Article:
Other Maia, like Radigast, simply didn't intervene for thousands of years, preferring indifference to the trials and tribulations of Dwarves, Elves, and Men. Gandalf's proximity to Queen Nienna, a Valar known as the "Lady of Mercy", prior to his coming to Middle-Earth helped him learn how to care for all its creatures and desire to help them overcome their obstacles.

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The films would have you believe that Gandalf was increasingly paranoid by the presence of the Shadow of Sauron, acting increasingly more erratic as he felt the Dark Lord taking an interest in the One Ring and The Shire. There were many instances were Gandalf looked harried and bedraggled, an image that isn't in keeping with the book descriptions.

Gandalf was always dignified, even if his physical stature was somewhat diminished in the books. He radiated "a veiled power", usually in the eyes, and was always very certain of his responsibilities on Middle-Earth. Like literary Aragorn, he knew exactly what the stakes were, and pledged himself to the Fellowship understanding the risks they all faced.


The great Ian McKellan did a tremendous job bringing Gandalf to life, with his avuncular charm and radiating warmth. In the books, however, Gandalf wasn't nearly so pleasant, and was often a source of sarcasm and black humor. He wasn't as encouraging as he was in the films, and was far more of a meddler.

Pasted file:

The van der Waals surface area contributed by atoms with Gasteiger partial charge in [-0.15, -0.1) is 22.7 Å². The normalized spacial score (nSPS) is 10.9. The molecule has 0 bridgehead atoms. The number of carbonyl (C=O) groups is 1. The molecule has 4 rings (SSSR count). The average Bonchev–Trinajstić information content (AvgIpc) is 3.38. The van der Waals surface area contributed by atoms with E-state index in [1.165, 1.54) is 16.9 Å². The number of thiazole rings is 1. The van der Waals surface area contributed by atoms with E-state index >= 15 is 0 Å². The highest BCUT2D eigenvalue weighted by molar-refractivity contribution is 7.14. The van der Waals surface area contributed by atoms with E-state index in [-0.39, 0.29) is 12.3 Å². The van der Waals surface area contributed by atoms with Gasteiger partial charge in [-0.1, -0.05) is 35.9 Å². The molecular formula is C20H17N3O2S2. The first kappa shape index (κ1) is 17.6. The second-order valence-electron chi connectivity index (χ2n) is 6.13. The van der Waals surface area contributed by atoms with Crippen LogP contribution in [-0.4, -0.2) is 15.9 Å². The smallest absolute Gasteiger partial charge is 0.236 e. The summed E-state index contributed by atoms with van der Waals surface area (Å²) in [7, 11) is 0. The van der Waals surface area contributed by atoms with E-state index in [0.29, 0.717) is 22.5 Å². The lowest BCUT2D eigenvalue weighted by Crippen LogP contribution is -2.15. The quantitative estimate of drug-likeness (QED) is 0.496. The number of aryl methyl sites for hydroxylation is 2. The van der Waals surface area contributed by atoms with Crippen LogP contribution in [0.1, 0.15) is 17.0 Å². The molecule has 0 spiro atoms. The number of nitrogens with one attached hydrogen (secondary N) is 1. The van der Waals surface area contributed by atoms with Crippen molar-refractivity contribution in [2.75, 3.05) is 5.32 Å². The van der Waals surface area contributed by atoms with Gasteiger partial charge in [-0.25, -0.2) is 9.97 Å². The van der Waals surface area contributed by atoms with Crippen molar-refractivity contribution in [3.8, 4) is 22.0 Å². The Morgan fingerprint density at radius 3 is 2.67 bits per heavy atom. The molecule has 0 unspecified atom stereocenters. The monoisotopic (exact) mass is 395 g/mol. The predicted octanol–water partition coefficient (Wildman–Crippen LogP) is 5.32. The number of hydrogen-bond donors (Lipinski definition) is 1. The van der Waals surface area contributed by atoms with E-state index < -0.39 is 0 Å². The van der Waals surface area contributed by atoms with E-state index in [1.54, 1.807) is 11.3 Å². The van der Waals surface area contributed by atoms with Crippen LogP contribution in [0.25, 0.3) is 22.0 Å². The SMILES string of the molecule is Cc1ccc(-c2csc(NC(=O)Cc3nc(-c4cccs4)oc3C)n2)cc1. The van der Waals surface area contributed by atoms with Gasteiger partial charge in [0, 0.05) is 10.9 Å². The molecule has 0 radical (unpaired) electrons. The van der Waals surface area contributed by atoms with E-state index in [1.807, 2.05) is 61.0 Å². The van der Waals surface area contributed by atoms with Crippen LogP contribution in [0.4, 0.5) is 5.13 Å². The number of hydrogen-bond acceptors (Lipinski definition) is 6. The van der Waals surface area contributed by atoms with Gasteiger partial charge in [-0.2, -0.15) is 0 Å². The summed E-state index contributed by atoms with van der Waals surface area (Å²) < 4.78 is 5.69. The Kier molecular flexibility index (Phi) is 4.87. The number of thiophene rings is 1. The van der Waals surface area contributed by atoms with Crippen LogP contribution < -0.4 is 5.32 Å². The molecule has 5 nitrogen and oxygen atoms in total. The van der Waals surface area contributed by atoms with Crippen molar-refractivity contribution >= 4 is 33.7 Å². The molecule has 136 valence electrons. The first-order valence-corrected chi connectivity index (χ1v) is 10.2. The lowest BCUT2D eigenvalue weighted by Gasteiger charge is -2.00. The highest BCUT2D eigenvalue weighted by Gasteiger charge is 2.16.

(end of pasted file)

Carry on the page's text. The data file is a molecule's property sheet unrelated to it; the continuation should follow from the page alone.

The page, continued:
In the books, Gandalf spends half his time referring to those around him as "fools", potentially because as a Maia he's the most powerful out of anyone he comes in contact with, save for other Maia. It takes him time to become convinced that the Fellowship are capable of destroying the ring, and to come to see them as his friends.

RELATED: 8 Gandalf Quotes That Prove He's As Wise As He Is A Wizard


Narya, one of the three rings of power given to Gandalf, Elrond, and Galadriel, is seen in the films, but its history with Gandalf isn't touched on. Unlike the fairly comely One Ring, it is an example of the finest Elven craftsmanship, forged by the Nolodorin prince Celebrimbor during the Second Age to grant its bearer the ability to stand against its corruptible influence. The Ring of Fire also prevents its bearer from aging

A beautiful silver and gold band with a ruby in the center, its seen in The Two Towers when Gandalf takes the form of Gandalf the White. It was presented to Gandalf by way of the High King of Noldor, who was responsible for creating the Last Alliance of Elves and Men.


Art By: Pitsh

The Fellowship of the Ring found a convenient way to make Arwen a more integral part of the story than she ever was, rescuing a wounded Frodo from Weather Top and risking her life to take him to Rivendell. Stabbed by a Nazgul blade, he's losing life fast, and she races to outpace the Black Riders across the ford. When she reaches the other side, she raises her hand and commands the waters to wash the Ringwraiths away.